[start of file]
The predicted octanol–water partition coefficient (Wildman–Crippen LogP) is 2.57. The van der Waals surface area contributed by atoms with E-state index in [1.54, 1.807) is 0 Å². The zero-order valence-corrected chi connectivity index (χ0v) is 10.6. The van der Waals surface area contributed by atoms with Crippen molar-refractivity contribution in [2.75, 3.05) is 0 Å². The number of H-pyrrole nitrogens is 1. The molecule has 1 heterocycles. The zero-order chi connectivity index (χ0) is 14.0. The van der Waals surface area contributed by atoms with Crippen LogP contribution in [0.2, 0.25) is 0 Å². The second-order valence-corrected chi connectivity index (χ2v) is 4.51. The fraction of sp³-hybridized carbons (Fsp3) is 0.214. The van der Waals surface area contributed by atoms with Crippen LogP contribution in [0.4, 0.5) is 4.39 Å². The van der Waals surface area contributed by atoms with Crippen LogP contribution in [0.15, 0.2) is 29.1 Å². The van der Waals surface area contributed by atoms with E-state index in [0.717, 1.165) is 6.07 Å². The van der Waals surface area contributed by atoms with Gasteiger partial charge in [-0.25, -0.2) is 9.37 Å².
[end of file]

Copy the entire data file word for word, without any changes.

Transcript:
The predicted octanol–water partition coefficient (Wildman–Crippen LogP) is 2.57. The van der Waals surface area contributed by atoms with E-state index in [1.54, 1.807) is 0 Å². The zero-order valence-corrected chi connectivity index (χ0v) is 10.6. The van der Waals surface area contributed by atoms with Crippen molar-refractivity contribution in [2.75, 3.05) is 0 Å². The number of H-pyrrole nitrogens is 1. The molecule has 1 heterocycles. The zero-order chi connectivity index (χ0) is 14.0. The van der Waals surface area contributed by atoms with Crippen LogP contribution in [0.2, 0.25) is 0 Å². The second-order valence-corrected chi connectivity index (χ2v) is 4.51. The fraction of sp³-hybridized carbons (Fsp3) is 0.214. The van der Waals surface area contributed by atoms with Crippen LogP contribution in [0.4, 0.5) is 4.39 Å². The van der Waals surface area contributed by atoms with Crippen LogP contribution in [0.15, 0.2) is 29.1 Å². The van der Waals surface area contributed by atoms with E-state index in [0.717, 1.165) is 6.07 Å². The van der Waals surface area contributed by atoms with Gasteiger partial charge in [-0.25, -0.2) is 9.37 Å².